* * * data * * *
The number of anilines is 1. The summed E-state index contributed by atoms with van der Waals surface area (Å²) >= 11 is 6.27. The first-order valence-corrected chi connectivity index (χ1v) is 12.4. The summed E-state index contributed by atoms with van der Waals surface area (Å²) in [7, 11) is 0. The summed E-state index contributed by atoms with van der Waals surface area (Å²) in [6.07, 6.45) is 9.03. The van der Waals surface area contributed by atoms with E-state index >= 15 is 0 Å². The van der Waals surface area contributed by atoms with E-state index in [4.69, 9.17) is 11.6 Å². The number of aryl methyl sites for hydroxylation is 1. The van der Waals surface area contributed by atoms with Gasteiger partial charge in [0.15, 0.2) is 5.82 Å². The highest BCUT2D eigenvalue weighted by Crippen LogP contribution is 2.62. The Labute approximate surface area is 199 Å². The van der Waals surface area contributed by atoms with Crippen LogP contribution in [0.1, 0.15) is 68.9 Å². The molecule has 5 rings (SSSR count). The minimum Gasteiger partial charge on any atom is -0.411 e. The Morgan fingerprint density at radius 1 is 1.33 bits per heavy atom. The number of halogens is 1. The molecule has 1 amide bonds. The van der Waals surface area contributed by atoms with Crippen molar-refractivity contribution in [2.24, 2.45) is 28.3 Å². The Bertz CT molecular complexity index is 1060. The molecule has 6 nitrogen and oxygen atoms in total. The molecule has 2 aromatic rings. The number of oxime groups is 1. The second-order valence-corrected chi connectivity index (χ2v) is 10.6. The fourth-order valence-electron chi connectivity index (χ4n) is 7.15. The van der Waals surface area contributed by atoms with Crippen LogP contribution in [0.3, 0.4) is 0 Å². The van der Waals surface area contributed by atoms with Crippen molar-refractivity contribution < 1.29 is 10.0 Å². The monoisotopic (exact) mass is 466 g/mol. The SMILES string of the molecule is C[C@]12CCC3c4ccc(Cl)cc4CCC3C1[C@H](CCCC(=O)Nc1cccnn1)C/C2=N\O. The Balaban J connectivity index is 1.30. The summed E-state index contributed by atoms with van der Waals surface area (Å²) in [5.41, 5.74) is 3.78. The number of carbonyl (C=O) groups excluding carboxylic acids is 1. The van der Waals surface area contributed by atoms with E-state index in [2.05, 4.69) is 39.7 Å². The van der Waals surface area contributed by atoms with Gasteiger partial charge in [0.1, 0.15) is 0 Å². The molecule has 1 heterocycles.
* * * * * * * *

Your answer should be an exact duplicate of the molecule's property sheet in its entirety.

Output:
The number of anilines is 1. The summed E-state index contributed by atoms with van der Waals surface area (Å²) >= 11 is 6.27. The first-order valence-corrected chi connectivity index (χ1v) is 12.4. The summed E-state index contributed by atoms with van der Waals surface area (Å²) in [7, 11) is 0. The summed E-state index contributed by atoms with van der Waals surface area (Å²) in [6.07, 6.45) is 9.03. The van der Waals surface area contributed by atoms with E-state index >= 15 is 0 Å². The van der Waals surface area contributed by atoms with E-state index in [4.69, 9.17) is 11.6 Å². The number of aryl methyl sites for hydroxylation is 1. The van der Waals surface area contributed by atoms with Gasteiger partial charge in [0.15, 0.2) is 5.82 Å². The highest BCUT2D eigenvalue weighted by Crippen LogP contribution is 2.62. The Labute approximate surface area is 199 Å². The van der Waals surface area contributed by atoms with Crippen LogP contribution in [0.1, 0.15) is 68.9 Å². The molecule has 5 rings (SSSR count). The minimum Gasteiger partial charge on any atom is -0.411 e. The Morgan fingerprint density at radius 1 is 1.33 bits per heavy atom. The number of halogens is 1. The molecule has 1 amide bonds. The van der Waals surface area contributed by atoms with Crippen molar-refractivity contribution in [2.24, 2.45) is 28.3 Å². The Bertz CT molecular complexity index is 1060. The molecule has 6 nitrogen and oxygen atoms in total. The molecule has 2 aromatic rings. The number of oxime groups is 1. The second-order valence-corrected chi connectivity index (χ2v) is 10.6. The fourth-order valence-electron chi connectivity index (χ4n) is 7.15. The van der Waals surface area contributed by atoms with Crippen LogP contribution in [0.3, 0.4) is 0 Å². The van der Waals surface area contributed by atoms with Crippen molar-refractivity contribution < 1.29 is 10.0 Å². The monoisotopic (exact) mass is 466 g/mol. The SMILES string of the molecule is C[C@]12CCC3c4ccc(Cl)cc4CCC3C1[C@H](CCCC(=O)Nc1cccnn1)C/C2=N\O. The Balaban J connectivity index is 1.30. The summed E-state index contributed by atoms with van der Waals surface area (Å²) in [5.41, 5.74) is 3.78. The number of carbonyl (C=O) groups excluding carboxylic acids is 1. The van der Waals surface area contributed by atoms with E-state index in [2.05, 4.69) is 39.7 Å². The van der Waals surface area contributed by atoms with Gasteiger partial charge in [0.1, 0.15) is 0 Å². The molecule has 1 heterocycles.